Maintaining your KitchenAid mixer with the proper care and cleaning is the best way to prolong your mixer’s lifetime. On top of the many KitchenAid mixer hacks and recipes, these maintenance tips will keep your mixer in tip-top shape:
1. If your mixer isn’t working, eliminate the most common causes first.
Before you have your KitchenAid mixer in a million different pieces, be sure to check the simplest, most common causes first:
- Is the power cord plugged in? This seems silly but let’s be real — it’s a mistake we’ve all made.
- Does the outlet you’re using have power? Try plugging in a different appliance to see if it turns on. If not, check the circuit breaker in your home to ensure it’s delivering power to the outlet.
- Did you turn it off for 15 seconds before turning it back on? The classic “turn it off then on again” trick works more often than not.
2. Use the heck out of your new mixer for the first 30 days.
Your KitchenAid mixer comes with a one-year limited warranty, but it doesn’t cover damage from accidents, alterations, misuse, or use with non-KitchenAid products.
With that being said, it’s best to catch any pre-existing defects within the first 30 days. That way, any defects you find can’t be attributed to anything else.
Try using your mixer a few times a week — in a number of ways — while it’s still new and fully covered under its warranty. If you do catch a defect, KitchenAid will send you a new unit and arrange to have your original mixer returned.
3. Check your KitchenAid mixer beater-to-bowl clearance with the “dime test.”
If your beater height is too high, it could fail to mix ingredients at the bottom of your bowl. If your beater height is too low, it could scratch the bowl or wear down the coating on your beater attachments.
The “dime test” is a great way to check if your beater is properly adjusted:
- Place the dime in the bowl and attach your KitchenAid Flat Beater.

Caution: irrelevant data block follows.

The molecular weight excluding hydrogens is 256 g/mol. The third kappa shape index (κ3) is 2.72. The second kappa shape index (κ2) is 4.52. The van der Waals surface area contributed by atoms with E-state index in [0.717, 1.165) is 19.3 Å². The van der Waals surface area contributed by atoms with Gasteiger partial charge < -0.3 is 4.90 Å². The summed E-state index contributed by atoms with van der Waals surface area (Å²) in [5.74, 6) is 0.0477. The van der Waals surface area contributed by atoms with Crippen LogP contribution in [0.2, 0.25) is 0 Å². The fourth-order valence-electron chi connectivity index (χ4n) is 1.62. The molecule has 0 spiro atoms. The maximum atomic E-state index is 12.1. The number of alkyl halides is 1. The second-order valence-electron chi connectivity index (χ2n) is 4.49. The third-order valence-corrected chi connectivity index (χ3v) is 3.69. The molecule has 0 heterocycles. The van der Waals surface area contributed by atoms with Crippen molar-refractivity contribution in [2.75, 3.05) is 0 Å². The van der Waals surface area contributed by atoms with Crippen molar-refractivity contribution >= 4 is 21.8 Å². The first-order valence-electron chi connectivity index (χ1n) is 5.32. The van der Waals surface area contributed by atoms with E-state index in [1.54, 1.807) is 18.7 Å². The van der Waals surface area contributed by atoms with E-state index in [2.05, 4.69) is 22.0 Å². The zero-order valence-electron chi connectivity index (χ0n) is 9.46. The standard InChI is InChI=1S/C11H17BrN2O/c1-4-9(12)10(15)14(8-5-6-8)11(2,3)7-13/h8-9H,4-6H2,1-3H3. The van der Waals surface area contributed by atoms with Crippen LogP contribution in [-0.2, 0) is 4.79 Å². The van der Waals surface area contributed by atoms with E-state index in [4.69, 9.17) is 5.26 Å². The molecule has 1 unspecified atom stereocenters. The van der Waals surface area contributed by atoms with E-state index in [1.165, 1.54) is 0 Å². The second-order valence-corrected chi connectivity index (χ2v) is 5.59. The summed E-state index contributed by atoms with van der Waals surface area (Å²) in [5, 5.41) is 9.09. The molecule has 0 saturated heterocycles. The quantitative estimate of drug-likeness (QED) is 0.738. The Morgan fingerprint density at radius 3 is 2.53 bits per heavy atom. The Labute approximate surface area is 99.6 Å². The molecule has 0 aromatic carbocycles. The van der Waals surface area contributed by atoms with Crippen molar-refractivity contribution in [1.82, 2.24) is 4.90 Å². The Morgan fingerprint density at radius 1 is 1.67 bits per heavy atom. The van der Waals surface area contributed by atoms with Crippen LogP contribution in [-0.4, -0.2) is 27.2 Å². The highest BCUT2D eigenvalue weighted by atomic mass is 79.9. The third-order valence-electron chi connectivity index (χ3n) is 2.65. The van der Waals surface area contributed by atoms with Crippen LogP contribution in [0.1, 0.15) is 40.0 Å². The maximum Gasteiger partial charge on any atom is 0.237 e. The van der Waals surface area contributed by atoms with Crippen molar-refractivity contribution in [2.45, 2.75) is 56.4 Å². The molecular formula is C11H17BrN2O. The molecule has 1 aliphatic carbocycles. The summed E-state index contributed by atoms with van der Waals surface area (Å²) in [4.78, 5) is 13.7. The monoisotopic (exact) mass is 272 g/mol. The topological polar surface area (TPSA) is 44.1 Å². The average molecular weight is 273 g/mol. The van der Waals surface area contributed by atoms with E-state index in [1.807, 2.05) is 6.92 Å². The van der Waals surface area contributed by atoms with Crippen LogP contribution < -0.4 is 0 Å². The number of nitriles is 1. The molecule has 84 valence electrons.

- Turn your mixer on low speed (1).
If the dime doesn’t move at all, the beater is too high.
If the dime is moving continuously, the beater is too low (possibly scraping your bowl).
If the dime travels slowly around the bowl, your beater is properly adjusted!
NOTE: The dime test only works for stainless steel bowls — not ceramic or glass bowls.
4. Turn the screw on the neck of your mixer to adjust the beater height.
If you’re looking at your mixer head on, you’ll notice a screw on the neck of it (behind where the mixer bowl goes). Turning this screw will adjust the height of your beater so it’s not too high or low.
Using a flathead screwdriver, turn the screw clockwise to lower the beater.
Turn the screw counterclockwise to raise the beater.
WARNING: Don’t adjust the screw on the side of your mixer head. This affects the carbon brushes in your KitchenAid mixer (aka the components that help power up your appliance). If you aren’t careful, turning this screw can wear out those parts prematurely and they’ll have to be replaced.
5. If your mixer overheats, give it time to rest.
It’s normal for your mixer to feel hot to the touch after heavy or extended mixing periods. If it gets TOO hot, some mixers will automatically turn off to prevent overheating. If your mixer feels warm but isn’t turning on, let it cool down for at least 30 minutes before attempting to use it again.
6. Always start your mixer at the lowest possible speed.
No matter what you’re mixing, always start off at the lowest possible speed (1). Once your mixer gets started, gradually increase the speed with the speed control lever.
Starting your mixer at high speed or using the wrong speed for certain ingredients can seriously damage your unit — or at the very least, make a mess of splatter all over your kitchen.
You can avoid damage or potential repairs with this speed control chart for stirring, mixing, beating, and whipping common ingredients: